In 2021, business leaders assessed the long-term impacts of the previous year’s hurried, high-stakes decisions and rapidly implemented digital transformations. Many looked to IT automation and orchestration to break down data silos and bring order to their business operations.
Cloud proliferation requires centralized orchestration
Whether we attribute the rapid growth of multi-cloud adoption to the pandemic or a broader confluence of events, there’s no doubt that multi-cloud strategies are here to stay. HashiCorp’s recent State of Cloud Strategy survey found that three-quarters of respondents now employ a multi-cloud architecture, and nearly 90% expect to in the next two years. A third of respondents already spend more than $2 million annually on multi-cloud programs.
As multi-cloud strategies grow in popularity, orchestrating data movement between cloud providers has become more critical. In addition, managing the automated processes inside and in between a growing list of cloud technologies makes all the difference in being able to scale or not.
According to Gartner, service orchestration and automation platforms (SOAPs) are a force multiplier to maximize ROI for these initiatives. SOAPs were first recognized as a stand-alone automation solution category by Gartner in 2020. SOAPs provide a centralized way to orchestrate the automated processes required to run any application, platform, or database.
Additionally, SOAPs support hybrid IT environments made up of on-premises, cloud, and containerized microservices. Specific to the cloud, SOAPs allow enterprises to automate processes that include cloud bursting, movement of data between multi-cloud environments, spin up cloud infrastructure, transfer files from legacy on-premises mainframes or data centers to the cloud and back, and more.
Meta-orchestration reduces complexity in data pipelines
Even though the cloud offers tremendous advantages in efficiency and scalability, a recent SAPinsider benchmark report found that the shift to the cloud has led to highly complex data pipelines that span hybrid IT environments.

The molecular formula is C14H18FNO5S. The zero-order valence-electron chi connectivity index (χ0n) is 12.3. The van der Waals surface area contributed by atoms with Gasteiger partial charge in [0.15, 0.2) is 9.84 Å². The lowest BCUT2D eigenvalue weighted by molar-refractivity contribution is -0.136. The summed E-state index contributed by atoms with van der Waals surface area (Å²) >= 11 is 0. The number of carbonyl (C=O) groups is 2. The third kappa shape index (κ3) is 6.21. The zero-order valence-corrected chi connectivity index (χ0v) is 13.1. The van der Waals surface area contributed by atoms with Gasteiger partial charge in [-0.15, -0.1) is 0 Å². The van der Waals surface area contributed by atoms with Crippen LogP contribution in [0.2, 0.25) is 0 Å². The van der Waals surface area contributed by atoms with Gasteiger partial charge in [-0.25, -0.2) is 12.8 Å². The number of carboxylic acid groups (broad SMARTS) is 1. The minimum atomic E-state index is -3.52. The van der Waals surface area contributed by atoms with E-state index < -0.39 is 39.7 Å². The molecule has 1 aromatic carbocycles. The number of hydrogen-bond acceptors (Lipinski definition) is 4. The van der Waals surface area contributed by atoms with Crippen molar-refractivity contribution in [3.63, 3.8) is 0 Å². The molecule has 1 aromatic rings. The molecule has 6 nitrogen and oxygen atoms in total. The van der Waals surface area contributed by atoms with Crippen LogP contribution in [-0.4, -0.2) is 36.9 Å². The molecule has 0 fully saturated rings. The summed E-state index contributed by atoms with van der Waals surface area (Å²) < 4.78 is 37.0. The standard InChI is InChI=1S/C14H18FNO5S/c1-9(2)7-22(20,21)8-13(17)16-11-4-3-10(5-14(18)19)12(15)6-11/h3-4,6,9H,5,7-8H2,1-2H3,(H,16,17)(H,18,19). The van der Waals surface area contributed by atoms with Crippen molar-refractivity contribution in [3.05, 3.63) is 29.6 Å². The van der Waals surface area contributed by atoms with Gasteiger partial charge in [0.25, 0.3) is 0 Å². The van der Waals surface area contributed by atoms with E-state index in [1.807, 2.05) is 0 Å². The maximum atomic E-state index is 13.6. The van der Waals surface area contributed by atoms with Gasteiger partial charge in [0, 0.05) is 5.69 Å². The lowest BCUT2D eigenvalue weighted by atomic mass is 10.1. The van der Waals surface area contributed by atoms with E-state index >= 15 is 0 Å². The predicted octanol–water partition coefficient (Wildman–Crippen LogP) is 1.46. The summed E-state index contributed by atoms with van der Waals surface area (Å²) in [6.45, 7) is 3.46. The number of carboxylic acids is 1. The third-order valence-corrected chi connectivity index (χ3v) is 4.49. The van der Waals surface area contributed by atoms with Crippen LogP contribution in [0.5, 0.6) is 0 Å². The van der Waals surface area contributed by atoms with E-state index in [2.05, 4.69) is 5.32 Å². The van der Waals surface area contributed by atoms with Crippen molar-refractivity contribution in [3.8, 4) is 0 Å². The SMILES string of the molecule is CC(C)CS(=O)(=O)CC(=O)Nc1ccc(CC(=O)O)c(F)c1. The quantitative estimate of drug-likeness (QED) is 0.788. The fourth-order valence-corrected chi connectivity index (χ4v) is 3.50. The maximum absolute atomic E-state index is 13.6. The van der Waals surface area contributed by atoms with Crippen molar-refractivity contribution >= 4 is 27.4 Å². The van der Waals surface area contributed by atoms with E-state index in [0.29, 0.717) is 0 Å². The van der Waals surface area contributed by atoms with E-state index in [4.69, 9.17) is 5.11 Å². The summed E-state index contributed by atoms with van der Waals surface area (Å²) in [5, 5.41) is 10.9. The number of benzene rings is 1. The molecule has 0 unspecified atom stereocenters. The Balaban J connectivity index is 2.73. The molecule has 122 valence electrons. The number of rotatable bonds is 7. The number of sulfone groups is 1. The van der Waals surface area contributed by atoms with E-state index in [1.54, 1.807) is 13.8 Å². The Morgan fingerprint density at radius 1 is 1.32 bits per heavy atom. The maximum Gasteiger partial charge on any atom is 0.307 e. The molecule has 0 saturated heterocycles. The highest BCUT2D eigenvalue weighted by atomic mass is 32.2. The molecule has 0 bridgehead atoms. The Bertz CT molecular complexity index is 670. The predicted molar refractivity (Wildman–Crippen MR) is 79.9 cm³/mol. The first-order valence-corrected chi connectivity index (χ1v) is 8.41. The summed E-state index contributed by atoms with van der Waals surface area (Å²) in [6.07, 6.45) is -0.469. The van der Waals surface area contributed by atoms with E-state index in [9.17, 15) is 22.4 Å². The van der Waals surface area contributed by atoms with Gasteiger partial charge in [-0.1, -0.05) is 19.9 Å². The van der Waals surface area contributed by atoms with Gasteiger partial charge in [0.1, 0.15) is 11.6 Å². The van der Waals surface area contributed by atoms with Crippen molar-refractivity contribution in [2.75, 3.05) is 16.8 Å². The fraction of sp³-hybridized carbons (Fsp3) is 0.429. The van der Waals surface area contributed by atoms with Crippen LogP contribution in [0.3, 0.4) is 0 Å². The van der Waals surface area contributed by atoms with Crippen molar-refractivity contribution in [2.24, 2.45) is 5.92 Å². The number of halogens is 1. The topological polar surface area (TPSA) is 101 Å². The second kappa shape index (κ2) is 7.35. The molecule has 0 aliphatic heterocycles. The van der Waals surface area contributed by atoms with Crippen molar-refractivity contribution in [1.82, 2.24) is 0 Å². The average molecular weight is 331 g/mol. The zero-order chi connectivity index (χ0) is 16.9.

Data pipeline management is closely connected to the cloud, as data teams are among the heaviest adopters of cloud technologies. After all, tools for data storage, management, and ETL abound — enterprises have an average of 23 tools for data storage and warehousing, plus another 20 for ETL.
In response, the most successful enterprises are turning to service orchestration and automation platforms to meta-orchestrate their data pipeline toolchain. SOAPs allow data teams to architect the data pipeline with visual drag-and-drop workflow designs — and apply DataOps methodologies that enable and support dev/test/prod lifecycle management approaches. In addition, these platforms help data engineers manage the day-to-day via centralized dashboards, SLA reports, and proactive alerting.
Orchestrate all the “Ops”
Like this leading beverage software company, many have found that once one team is up and running on a SOAP, other groups want to start orchestrating their operations too. It only makes sense — orchestration essentially puts the ops in DataOps, DevOps, IT Ops, CloudOps, and all the other Ops.
- IT Ops professionals get excited about the service orchestration and automation platform’s ability to support cloud and on-prem automation — and the visibility and control it offers into other groups’ orchestration efforts.
- Data experts are enamored with the tool’s drag-and-drop workflows, dashboards, SLA reports, and proactive alerting.
- Developers are eager to apply DevOps processes to workflows and build them out using the visual GUI approach or as-code using their favorite IDE tools.
- Business users love actionable data insights received in real-time — a few business go-getters can even automate their own workflows. SOAPs offer just enough automation access to kick-off business processes and check on workflow status using tools like ServiceNow, Teams, or Slack.
Ultimately, automation technologies like SOAPs drive business agility and digital innovation by breaking down automation silos throughout the enterprise.
Orchestration = integration
In 2021, the average enterprise organization used 110 SaaS applications — nine times as many compared to only five years earlier. In addition to these cloud-based apps, today’s companies also juggle a variety of on-premises and custom applications for their customers and employees.
This relative explosion of tools creates a scaling nightmare related to managing the volume of automated processes. Fortunately, some modern automation platforms connect to and centrally control any system or application — on-prem or in the cloud — using a secure agent technology or API integration.
Integration allows IT professionals, developers, and data scientists alike to operate as a single unified force and control existing digital technologies from one central platform. In essence, the goal for automation should be to jointly create and connect workflows across otherwise siloed applications and teams.
Because enterprise tool landscapes continue to grow and change, in 2021, automation vendors developed new capabilities to rapidly create ad-hoc integrations, as well as offer access to download pre-built integrations from marketplaces or hubs.